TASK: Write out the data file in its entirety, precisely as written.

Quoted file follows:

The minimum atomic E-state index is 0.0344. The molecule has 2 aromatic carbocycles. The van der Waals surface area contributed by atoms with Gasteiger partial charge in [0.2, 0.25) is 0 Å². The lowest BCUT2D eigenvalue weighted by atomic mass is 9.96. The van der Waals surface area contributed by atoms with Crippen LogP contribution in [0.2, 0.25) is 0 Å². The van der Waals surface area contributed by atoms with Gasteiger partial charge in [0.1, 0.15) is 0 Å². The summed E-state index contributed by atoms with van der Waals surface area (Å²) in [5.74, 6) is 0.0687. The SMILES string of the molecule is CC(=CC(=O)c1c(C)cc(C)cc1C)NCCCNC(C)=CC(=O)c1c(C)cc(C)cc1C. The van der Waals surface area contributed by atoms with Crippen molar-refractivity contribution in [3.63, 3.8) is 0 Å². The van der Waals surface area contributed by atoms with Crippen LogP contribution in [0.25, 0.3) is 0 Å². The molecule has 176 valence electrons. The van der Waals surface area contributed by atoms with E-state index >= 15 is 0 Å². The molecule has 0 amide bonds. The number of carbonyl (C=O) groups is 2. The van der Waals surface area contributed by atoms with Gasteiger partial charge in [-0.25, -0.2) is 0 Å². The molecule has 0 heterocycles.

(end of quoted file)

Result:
The minimum atomic E-state index is 0.0344. The molecule has 2 aromatic carbocycles. The van der Waals surface area contributed by atoms with Gasteiger partial charge in [0.2, 0.25) is 0 Å². The lowest BCUT2D eigenvalue weighted by atomic mass is 9.96. The van der Waals surface area contributed by atoms with Crippen LogP contribution in [0.2, 0.25) is 0 Å². The van der Waals surface area contributed by atoms with Gasteiger partial charge in [0.1, 0.15) is 0 Å². The summed E-state index contributed by atoms with van der Waals surface area (Å²) in [5.74, 6) is 0.0687. The SMILES string of the molecule is CC(=CC(=O)c1c(C)cc(C)cc1C)NCCCNC(C)=CC(=O)c1c(C)cc(C)cc1C. The van der Waals surface area contributed by atoms with Crippen molar-refractivity contribution in [3.63, 3.8) is 0 Å². The van der Waals surface area contributed by atoms with Crippen LogP contribution in [0.25, 0.3) is 0 Å². The molecule has 176 valence electrons. The van der Waals surface area contributed by atoms with E-state index >= 15 is 0 Å². The molecule has 0 amide bonds. The number of carbonyl (C=O) groups is 2. The van der Waals surface area contributed by atoms with Gasteiger partial charge in [-0.25, -0.2) is 0 Å². The molecule has 0 heterocycles.